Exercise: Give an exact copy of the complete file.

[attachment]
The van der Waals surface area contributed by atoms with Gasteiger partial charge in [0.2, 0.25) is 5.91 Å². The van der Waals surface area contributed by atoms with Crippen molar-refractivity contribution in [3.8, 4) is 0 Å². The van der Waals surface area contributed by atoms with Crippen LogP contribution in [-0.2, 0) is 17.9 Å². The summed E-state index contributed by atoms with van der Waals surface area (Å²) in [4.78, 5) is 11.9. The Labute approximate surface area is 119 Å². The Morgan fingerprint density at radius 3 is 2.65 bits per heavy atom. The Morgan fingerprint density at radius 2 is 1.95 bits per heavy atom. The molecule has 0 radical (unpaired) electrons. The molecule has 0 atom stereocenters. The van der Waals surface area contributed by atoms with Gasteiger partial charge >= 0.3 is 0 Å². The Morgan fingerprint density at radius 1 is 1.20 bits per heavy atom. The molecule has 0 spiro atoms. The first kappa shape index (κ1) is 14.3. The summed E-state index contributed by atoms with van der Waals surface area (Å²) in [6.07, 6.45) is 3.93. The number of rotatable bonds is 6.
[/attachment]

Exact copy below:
The van der Waals surface area contributed by atoms with Gasteiger partial charge in [0.2, 0.25) is 5.91 Å². The van der Waals surface area contributed by atoms with Crippen molar-refractivity contribution in [3.8, 4) is 0 Å². The van der Waals surface area contributed by atoms with Crippen LogP contribution in [-0.2, 0) is 17.9 Å². The summed E-state index contributed by atoms with van der Waals surface area (Å²) in [4.78, 5) is 11.9. The Labute approximate surface area is 119 Å². The Morgan fingerprint density at radius 3 is 2.65 bits per heavy atom. The Morgan fingerprint density at radius 2 is 1.95 bits per heavy atom. The molecule has 0 radical (unpaired) electrons. The molecule has 0 atom stereocenters. The van der Waals surface area contributed by atoms with Gasteiger partial charge >= 0.3 is 0 Å². The Morgan fingerprint density at radius 1 is 1.20 bits per heavy atom. The molecule has 0 spiro atoms. The first kappa shape index (κ1) is 14.3. The summed E-state index contributed by atoms with van der Waals surface area (Å²) in [6.07, 6.45) is 3.93. The number of rotatable bonds is 6.